Yippee! Investors Bank cuts the ribbon and cracks the vault on Oct. 5. The bank with the slogan, “Banking in Your Interest,” is celebrating the grand opening of its latest branch with a $5,000 scratch-off lottery. But don’t despair, there will be other smaller rewards for first, second, or third prizes.
Investors is one of the fastest growing community banks in the city — and one with a heart. It will donate $25 for every new customer to the Kings Bay Y, the Asian Community United Society, or the American Brotherhood for the Russian Disabled.
Manager Gene Svetnikof, a previous Standing O recipient, will be on hand to emcee the fun, including face painting, balloon artists, games, refreshments, and a performance of the Chinese Lion Dance.
Grand opening of Investors Bank [2560 Ocean Ave. at Avenue U in Sheepshead Bay, (718) 648–2096] on Oct. 5 at 9 am.
Congratulations and a shower of rose petals to altar-bound sweethearts Eugene Volkin of Sheepshead Bay and Amanda Ann Clarkin of Staten Island. Eugene popped the question last month to his surprised bride-to-be — who also happens to be Standing O’s niece — at the happiest place on earth, the castle at Disney World’s Magic Kingdom in Florida.
The newly minted fiancee says she is ready to embrace her new life.
“Eugene stole my heart, so I’m taking his name,” she said.
Standing O is spiffing up her little yellow shoes for the big wedding day next September, and sending out a time-honored toast: “May your engagement be short and your marriage be long.”
The race is on for borough son Shelton Hollers to raise funds for Parkinson’s research on Oct. 12. Shelton will put his best foot forward for the 10K run in Prospect Park, featuring plenty of live music along the route to keep those 10K-ers moving.
Our pal Shelton, a passionate runner, says he added a charity component to make his latest trek more meaningful.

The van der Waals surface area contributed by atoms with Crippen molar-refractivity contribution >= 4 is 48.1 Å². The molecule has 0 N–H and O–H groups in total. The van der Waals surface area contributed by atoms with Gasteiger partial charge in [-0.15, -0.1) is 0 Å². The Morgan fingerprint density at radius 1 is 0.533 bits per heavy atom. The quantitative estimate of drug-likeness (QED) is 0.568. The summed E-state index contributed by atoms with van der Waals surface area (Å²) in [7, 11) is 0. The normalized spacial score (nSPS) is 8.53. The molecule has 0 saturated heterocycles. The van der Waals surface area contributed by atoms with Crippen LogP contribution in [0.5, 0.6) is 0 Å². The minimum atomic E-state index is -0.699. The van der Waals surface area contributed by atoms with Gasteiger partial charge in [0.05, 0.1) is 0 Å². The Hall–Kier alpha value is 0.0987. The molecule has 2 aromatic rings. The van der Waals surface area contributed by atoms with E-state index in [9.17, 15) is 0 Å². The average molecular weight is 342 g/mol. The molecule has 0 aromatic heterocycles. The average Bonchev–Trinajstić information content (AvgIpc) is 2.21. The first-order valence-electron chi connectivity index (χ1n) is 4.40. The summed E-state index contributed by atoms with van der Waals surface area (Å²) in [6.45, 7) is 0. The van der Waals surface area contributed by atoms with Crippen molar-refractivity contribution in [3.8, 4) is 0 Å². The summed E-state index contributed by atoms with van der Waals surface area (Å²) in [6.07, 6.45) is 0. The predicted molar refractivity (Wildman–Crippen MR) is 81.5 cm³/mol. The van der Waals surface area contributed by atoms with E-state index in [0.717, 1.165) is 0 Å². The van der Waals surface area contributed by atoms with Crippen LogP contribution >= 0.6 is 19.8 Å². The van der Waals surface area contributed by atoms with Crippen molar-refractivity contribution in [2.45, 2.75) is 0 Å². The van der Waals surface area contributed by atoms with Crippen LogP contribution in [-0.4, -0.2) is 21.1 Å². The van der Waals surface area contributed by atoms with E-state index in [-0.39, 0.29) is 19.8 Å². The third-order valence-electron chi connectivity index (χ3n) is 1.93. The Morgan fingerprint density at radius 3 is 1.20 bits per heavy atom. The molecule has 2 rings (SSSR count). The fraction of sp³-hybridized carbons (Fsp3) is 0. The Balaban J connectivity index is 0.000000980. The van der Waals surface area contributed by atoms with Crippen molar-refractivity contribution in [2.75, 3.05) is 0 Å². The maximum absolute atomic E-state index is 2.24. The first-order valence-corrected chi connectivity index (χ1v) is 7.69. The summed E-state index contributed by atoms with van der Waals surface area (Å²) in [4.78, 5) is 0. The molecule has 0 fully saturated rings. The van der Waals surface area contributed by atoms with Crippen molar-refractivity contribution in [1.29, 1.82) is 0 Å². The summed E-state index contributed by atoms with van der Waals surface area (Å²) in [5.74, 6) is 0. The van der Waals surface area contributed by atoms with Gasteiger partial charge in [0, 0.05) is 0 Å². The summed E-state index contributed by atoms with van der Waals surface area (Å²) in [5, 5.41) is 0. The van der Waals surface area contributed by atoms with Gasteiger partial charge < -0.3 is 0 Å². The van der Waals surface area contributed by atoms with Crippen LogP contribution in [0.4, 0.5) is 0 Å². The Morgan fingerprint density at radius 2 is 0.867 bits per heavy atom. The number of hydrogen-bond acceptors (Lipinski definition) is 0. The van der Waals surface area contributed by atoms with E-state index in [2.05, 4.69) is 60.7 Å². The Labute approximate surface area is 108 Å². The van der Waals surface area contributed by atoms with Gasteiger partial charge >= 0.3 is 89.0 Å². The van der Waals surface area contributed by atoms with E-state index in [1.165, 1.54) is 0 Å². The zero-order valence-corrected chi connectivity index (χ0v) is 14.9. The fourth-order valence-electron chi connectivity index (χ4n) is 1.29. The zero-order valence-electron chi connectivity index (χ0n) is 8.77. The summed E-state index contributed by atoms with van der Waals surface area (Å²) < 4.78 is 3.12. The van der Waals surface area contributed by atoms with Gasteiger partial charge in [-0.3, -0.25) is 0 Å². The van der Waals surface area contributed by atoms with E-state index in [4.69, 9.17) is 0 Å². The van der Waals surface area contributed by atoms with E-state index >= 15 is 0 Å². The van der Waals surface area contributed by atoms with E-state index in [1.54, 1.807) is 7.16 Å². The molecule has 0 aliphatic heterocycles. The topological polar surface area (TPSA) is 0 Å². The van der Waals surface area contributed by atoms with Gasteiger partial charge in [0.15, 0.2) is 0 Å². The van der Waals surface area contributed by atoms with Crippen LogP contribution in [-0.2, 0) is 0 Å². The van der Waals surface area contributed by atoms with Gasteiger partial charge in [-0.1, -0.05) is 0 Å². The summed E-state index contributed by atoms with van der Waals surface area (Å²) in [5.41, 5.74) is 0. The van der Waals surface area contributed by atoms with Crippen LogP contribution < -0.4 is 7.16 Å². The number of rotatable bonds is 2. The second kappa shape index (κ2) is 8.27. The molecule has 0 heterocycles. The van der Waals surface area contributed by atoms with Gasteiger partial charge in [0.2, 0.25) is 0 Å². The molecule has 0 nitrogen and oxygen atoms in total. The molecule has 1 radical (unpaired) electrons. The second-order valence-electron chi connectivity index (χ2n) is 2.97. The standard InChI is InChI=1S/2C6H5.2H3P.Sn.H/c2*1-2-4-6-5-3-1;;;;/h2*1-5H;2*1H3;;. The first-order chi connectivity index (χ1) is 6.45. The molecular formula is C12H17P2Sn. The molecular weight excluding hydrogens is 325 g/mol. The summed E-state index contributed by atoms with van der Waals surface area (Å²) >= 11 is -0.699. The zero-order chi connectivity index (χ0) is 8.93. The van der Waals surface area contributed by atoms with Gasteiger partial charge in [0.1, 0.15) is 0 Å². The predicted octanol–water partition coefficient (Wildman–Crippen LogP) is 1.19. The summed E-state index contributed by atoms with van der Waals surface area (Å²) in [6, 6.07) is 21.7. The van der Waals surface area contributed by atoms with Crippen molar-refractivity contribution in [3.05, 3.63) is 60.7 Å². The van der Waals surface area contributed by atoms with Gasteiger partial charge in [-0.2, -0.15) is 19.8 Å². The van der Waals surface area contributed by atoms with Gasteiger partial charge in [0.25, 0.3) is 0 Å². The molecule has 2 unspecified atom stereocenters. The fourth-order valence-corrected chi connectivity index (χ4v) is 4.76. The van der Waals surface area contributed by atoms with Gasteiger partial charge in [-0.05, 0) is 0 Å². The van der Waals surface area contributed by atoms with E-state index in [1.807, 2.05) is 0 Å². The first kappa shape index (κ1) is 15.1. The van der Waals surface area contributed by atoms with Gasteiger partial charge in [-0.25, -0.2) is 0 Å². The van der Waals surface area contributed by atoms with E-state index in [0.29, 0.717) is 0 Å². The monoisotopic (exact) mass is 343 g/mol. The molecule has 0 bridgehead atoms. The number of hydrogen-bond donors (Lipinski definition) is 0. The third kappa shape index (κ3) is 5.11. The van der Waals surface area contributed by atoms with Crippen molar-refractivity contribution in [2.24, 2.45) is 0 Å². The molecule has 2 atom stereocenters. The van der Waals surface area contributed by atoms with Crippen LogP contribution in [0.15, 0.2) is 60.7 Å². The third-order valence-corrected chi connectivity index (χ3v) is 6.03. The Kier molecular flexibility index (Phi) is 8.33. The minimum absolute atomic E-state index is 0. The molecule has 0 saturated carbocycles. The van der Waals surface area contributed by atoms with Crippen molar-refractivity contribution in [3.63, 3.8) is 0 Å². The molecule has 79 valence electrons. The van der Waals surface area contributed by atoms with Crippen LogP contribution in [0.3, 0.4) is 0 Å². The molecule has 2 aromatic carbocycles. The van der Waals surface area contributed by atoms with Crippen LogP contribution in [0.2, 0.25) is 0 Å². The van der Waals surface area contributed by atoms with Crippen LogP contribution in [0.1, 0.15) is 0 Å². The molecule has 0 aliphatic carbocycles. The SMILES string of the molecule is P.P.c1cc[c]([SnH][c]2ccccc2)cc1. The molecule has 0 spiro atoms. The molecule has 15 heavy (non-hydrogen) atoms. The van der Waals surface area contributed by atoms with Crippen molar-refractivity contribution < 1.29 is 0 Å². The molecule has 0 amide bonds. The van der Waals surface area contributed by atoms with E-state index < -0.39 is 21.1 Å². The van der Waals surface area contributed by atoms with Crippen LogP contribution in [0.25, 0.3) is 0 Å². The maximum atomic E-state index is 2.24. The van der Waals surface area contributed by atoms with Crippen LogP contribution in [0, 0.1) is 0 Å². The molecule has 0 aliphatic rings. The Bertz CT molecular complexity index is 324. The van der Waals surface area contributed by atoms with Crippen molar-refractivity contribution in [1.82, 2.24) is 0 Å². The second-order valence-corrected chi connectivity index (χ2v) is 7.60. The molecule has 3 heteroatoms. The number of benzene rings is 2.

“I enjoy being able to contribute to a cause I believe in,” he said. “I know Parkinson’s is a serious disease that needs more research.”
Standing O says, “Run like the wind, Shelton, and raise lots of bucks.” We’ll be cheering you on.
Just 26.5 more miles to go for veteran runner Bonnie Ann Miller, who will compete in the New York City Marathon next month. The grueling course begins on Staten Island, wends its way through the five boroughs, and ends up in Central Park.
Bonnie, 25, will be running to raise funds for the American Lung Association, a cause that is near and dear to her heart. She was born nine weeks premature, with under-developed lungs, and later developed asthma. But the avid runner hasn’t let that stop her from leading her life in the fast lane — or from doling out sound advice to health-challenged athletes aspiring to the world’s most famous race.
“You find what works for you,” said Bonnie. “If you are athletic and are struggling with lung disease, work with your doctors to control your symptoms and figure out a game plan that works.”
Standing O fast-tracks this marathon woman good wishes for a great run.
It’s almost a year since Superstorm Sandy thundered ashore, so the good folks at National Grid are laying down some nifty suggestions on keeping high, dry, and safe during the hurricane season.
• Build an emergency supply kit — water, nonperishable foods, first-aid materials, prescriptions, flashlight, battery-powered radio, and a fully stocked toolkit.
• Plan for locations — emergencies don’t come with warnings, so plan ahead for a safe meeting place for your family should you be displaced. Make sure everyone knows where to meet and how to keep in touch.
• Plan for risks — know where you live and identify the hazards that have happened or could happen in your area. Snow storms usually occur near mountains, and hurricanes near the coast. Check evacuation routes, and be mindful of knowing when to stay and when to go.
• Know your community’s plan — find out from your local government offices how it communicates with residents in case of emergency, such as by TV, radio, telephone, or door-to-door.
• Stay connected to National Grid — add www.nation
• Use technology — smartphones can be your best friend in an emergency. Download apps for first aid, shelter, and disaster assistance.